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Fanboy Mecca of the West:
The Cartoon Art Museum in San Francisco

Okay, so I'm a giant geek.

I got my ass up at 7am and drove out to Fremont BART to get up to MacWorld for the day's opening. Using my free pass, I did a couple of laps, ogled a couple of Booth Bunnies and walked away, my pride and checking account intact.

Leaving the Moscone Center and heading out into the Windows-dominated world, I came across a beacon: The Cartoon Art Museum.

I've seen it before, had met with a couple of their volunteers at WonderCon last year and am even currently working with a former CAM employee. Even though I had known the name, even knew roughly where it was, I had never made plans to visit. And so, as I wandered lost trying to get from the Moscone Center to the Swiss Consulate (another story for another time), I stumbled upon it. It's a small building, hardly recognizable from the other offices that line Mission Street. They have a couple of simple sandwich board signs out front, which tipped me off.

As always, Luck was on my side.

The Cartoon Art Museum is a place where every fanboy should make a pilgrimage once in their life, or even better, every time they change their exhibits. The museum is dedicated to the medium of cartoon art, from comic strips to editorial cartooning, animation to comic books. It is a warehouse of the beloved artform.

Almost every square inch of wall is covered with various pieces of comic art, in all the various stages from sketch to proof to final product. It's amazing to see earlier version of strips that I recognized and the early sketches where you could see the erasures from paths not taken. The Permanent Display (if such a thing can be said to exist in museums) features examples of every style, with an Eighteenth Century editorial cartoon being the highlight for me.

They also have on display a great selection of Disney animation, which included drawings from Steamboat Willy. This alone made the visit worth it. But the rotating exhibits make it a must see.

The largest of the current rotating exhibits deals with turning comics into movies, titled Lights, Camera, ACTION!: From Printed Page to Silver Screen..

X-Men, The Hulk, Spawn, Blade, Spiderman, Hellboy, Daredevil, and Batman all get mentions, as I expected, but the museum goes far beyond. They mention L'il Abner, Blondie, Bringing Up Father, the early Dick Tracy serials, and even Conan.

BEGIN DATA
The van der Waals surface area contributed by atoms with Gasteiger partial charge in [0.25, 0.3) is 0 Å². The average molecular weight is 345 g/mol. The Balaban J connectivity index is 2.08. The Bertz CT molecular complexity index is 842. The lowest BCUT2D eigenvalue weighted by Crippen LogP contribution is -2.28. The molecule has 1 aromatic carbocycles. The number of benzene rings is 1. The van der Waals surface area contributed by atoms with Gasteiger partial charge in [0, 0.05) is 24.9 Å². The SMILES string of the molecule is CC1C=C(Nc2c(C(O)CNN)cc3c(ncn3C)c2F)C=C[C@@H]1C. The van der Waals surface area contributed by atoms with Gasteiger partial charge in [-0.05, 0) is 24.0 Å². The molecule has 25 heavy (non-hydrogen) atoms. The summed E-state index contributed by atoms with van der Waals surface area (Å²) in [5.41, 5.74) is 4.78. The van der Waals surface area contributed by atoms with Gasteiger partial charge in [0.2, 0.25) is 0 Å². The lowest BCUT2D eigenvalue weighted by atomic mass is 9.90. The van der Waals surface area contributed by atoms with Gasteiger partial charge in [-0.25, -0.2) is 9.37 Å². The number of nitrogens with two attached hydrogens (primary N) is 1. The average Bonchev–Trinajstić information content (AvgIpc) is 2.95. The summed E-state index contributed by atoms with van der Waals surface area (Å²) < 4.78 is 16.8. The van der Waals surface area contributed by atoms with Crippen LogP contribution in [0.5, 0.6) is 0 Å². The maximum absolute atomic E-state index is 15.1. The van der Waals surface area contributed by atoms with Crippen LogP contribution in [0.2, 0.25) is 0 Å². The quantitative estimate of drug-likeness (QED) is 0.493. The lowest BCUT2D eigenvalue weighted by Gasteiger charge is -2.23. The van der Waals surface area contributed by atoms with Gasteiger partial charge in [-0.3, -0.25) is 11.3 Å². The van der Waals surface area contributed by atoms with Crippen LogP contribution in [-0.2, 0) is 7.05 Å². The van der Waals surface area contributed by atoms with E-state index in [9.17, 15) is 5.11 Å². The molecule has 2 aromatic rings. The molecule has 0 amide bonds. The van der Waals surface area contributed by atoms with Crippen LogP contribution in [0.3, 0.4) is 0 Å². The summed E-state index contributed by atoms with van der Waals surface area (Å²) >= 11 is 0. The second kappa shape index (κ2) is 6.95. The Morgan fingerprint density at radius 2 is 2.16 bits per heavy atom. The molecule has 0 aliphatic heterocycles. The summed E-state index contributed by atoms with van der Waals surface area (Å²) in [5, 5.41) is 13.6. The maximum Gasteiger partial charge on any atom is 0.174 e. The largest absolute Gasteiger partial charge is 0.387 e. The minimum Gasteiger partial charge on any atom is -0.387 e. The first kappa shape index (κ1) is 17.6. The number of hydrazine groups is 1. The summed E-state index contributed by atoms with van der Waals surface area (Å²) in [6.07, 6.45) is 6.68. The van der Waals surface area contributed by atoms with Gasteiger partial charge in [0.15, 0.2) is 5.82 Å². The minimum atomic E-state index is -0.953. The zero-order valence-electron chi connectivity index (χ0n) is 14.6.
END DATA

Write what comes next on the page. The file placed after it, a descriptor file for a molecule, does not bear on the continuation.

They also don't shy away from the true turkeys, featuring Howard the Duck, Punisher, Popeye, Teenage Mutant Ninja Turtles and Brenda Starr as if they were just as significant as From Hell and Superman. They feature drawings, some stills from the films, and a few artifacts, including a life-sized Spawn, toys from the 1930s to the 1990s, and an awesome BatPlane prop.

For me, however, it was the American Splendor section, where they have a panel from Harvey Pekar's comic and a few sketches. I was most impressed that they went that far with it.

Another rotating exhibit is on outgoing San Francisco Mayor Willie Brown called Don't Parade On My Reign. They have a couple of dozen editorial cartoons about the Frisco Fashionplate, some of which were brutal. I've always been a big fan of the Mayor, but even the biting ones were great to see.

The Cartoon Art Museum also puts a spotlight on some Small Press Creators and Derek Kirk Kim, an artist who I had only heard of in a conversation at a con once, provides a few fantastic examples of his wonderful work (which can also be seen at www.smallstoriesonline.com).

The final current exhibit is on editorial cartoons called Too Hot To Handle: Creating Controversy Through Political Cartoons, which has controversial editorial cartoons (duh) of the recent past. The section devoted to 9-11 is touching, hilarious, and hard-edged. Great stuff through and through.

Make the trip. They are open Tuesday through Sunday, 11 to 5pm. Admission is 6 bucks for adults, 4 for students and old folks, 2 for six to twelve year olds. Anyone younger than that is free.

It's at 655 Mission Street, across from the California Historical Society. You can contact them at 415-CAR-TOON or at www.cartoonart.org.

Chris Garcia

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